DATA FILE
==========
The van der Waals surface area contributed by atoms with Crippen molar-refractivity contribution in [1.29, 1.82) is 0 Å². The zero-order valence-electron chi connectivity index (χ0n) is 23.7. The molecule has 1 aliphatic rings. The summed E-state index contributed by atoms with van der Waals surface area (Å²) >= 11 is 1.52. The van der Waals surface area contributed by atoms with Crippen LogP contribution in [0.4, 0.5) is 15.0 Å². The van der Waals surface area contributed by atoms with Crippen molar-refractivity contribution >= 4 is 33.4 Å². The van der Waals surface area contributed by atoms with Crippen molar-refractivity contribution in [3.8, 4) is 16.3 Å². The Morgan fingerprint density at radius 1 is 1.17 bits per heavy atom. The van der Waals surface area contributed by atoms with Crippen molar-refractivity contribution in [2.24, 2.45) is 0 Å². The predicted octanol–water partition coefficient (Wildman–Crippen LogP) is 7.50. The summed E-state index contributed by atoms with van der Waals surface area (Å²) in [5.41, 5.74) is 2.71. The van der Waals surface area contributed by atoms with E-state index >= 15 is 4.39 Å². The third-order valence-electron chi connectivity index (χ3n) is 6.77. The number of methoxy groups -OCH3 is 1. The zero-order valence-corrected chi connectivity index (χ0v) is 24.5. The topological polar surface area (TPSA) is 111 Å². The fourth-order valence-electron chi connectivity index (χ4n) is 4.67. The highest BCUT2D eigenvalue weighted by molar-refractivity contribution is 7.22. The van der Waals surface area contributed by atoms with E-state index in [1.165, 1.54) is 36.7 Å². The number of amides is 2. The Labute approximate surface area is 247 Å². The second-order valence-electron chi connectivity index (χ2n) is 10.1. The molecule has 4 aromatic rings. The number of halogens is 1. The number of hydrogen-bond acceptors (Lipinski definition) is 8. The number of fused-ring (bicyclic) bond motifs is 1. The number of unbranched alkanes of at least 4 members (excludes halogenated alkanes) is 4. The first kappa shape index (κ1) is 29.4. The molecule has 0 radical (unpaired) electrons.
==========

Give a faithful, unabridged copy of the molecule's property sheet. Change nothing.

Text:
The van der Waals surface area contributed by atoms with Crippen molar-refractivity contribution in [1.29, 1.82) is 0 Å². The zero-order valence-electron chi connectivity index (χ0n) is 23.7. The molecule has 1 aliphatic rings. The summed E-state index contributed by atoms with van der Waals surface area (Å²) >= 11 is 1.52. The van der Waals surface area contributed by atoms with Crippen LogP contribution in [0.4, 0.5) is 15.0 Å². The van der Waals surface area contributed by atoms with Crippen molar-refractivity contribution >= 4 is 33.4 Å². The van der Waals surface area contributed by atoms with Crippen molar-refractivity contribution in [3.8, 4) is 16.3 Å². The Morgan fingerprint density at radius 1 is 1.17 bits per heavy atom. The van der Waals surface area contributed by atoms with Crippen molar-refractivity contribution in [2.24, 2.45) is 0 Å². The predicted octanol–water partition coefficient (Wildman–Crippen LogP) is 7.50. The summed E-state index contributed by atoms with van der Waals surface area (Å²) in [5.41, 5.74) is 2.71. The van der Waals surface area contributed by atoms with E-state index >= 15 is 4.39 Å². The third-order valence-electron chi connectivity index (χ3n) is 6.77. The number of methoxy groups -OCH3 is 1. The zero-order valence-corrected chi connectivity index (χ0v) is 24.5. The topological polar surface area (TPSA) is 111 Å². The fourth-order valence-electron chi connectivity index (χ4n) is 4.67. The highest BCUT2D eigenvalue weighted by molar-refractivity contribution is 7.22. The van der Waals surface area contributed by atoms with E-state index in [1.165, 1.54) is 36.7 Å². The number of amides is 2. The Labute approximate surface area is 247 Å². The second-order valence-electron chi connectivity index (χ2n) is 10.1. The molecule has 4 aromatic rings. The number of halogens is 1. The number of hydrogen-bond acceptors (Lipinski definition) is 8. The number of fused-ring (bicyclic) bond motifs is 1. The number of unbranched alkanes of at least 4 members (excludes halogenated alkanes) is 4. The first kappa shape index (κ1) is 29.4. The molecule has 0 radical (unpaired) electrons.